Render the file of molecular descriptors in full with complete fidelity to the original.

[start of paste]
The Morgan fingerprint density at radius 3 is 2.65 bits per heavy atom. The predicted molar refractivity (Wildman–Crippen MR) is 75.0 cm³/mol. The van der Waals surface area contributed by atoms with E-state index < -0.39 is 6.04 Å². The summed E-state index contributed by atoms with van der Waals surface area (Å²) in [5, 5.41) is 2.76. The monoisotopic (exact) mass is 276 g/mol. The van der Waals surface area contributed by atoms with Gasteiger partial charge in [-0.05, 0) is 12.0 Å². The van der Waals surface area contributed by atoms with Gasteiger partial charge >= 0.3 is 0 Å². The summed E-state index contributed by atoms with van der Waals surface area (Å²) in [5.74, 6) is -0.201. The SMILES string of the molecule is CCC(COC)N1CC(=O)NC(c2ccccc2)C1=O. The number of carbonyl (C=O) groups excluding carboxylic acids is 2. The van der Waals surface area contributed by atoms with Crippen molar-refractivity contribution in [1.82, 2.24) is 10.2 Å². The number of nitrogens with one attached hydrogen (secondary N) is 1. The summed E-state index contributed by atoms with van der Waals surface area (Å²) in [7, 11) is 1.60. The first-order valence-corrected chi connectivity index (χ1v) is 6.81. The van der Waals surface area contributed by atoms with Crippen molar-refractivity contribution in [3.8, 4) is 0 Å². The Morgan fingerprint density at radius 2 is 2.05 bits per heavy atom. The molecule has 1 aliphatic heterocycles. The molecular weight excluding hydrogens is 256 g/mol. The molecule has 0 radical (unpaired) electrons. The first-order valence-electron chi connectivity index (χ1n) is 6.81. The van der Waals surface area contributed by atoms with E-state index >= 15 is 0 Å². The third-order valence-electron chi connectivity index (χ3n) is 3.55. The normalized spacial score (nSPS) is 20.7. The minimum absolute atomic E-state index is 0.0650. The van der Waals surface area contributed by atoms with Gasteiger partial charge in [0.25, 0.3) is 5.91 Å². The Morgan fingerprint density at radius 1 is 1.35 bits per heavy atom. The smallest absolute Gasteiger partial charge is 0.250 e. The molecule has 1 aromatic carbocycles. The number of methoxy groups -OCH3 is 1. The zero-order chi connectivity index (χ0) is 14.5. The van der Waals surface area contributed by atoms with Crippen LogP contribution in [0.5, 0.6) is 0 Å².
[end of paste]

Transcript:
The Morgan fingerprint density at radius 3 is 2.65 bits per heavy atom. The predicted molar refractivity (Wildman–Crippen MR) is 75.0 cm³/mol. The van der Waals surface area contributed by atoms with E-state index < -0.39 is 6.04 Å². The summed E-state index contributed by atoms with van der Waals surface area (Å²) in [5, 5.41) is 2.76. The monoisotopic (exact) mass is 276 g/mol. The van der Waals surface area contributed by atoms with Gasteiger partial charge in [-0.05, 0) is 12.0 Å². The van der Waals surface area contributed by atoms with Gasteiger partial charge >= 0.3 is 0 Å². The summed E-state index contributed by atoms with van der Waals surface area (Å²) in [5.74, 6) is -0.201. The SMILES string of the molecule is CCC(COC)N1CC(=O)NC(c2ccccc2)C1=O. The number of carbonyl (C=O) groups excluding carboxylic acids is 2. The van der Waals surface area contributed by atoms with Crippen molar-refractivity contribution in [1.82, 2.24) is 10.2 Å². The number of nitrogens with one attached hydrogen (secondary N) is 1. The summed E-state index contributed by atoms with van der Waals surface area (Å²) in [7, 11) is 1.60. The first-order valence-corrected chi connectivity index (χ1v) is 6.81. The van der Waals surface area contributed by atoms with Crippen molar-refractivity contribution in [3.8, 4) is 0 Å². The Morgan fingerprint density at radius 2 is 2.05 bits per heavy atom. The molecule has 1 aliphatic heterocycles. The molecular weight excluding hydrogens is 256 g/mol. The molecule has 0 radical (unpaired) electrons. The first-order valence-electron chi connectivity index (χ1n) is 6.81. The van der Waals surface area contributed by atoms with E-state index >= 15 is 0 Å². The third-order valence-electron chi connectivity index (χ3n) is 3.55. The normalized spacial score (nSPS) is 20.7. The minimum absolute atomic E-state index is 0.0650. The van der Waals surface area contributed by atoms with Gasteiger partial charge in [0.25, 0.3) is 5.91 Å². The Morgan fingerprint density at radius 1 is 1.35 bits per heavy atom. The smallest absolute Gasteiger partial charge is 0.250 e. The molecule has 1 aromatic carbocycles. The number of methoxy groups -OCH3 is 1. The zero-order chi connectivity index (χ0) is 14.5. The van der Waals surface area contributed by atoms with Crippen LogP contribution in [0.5, 0.6) is 0 Å².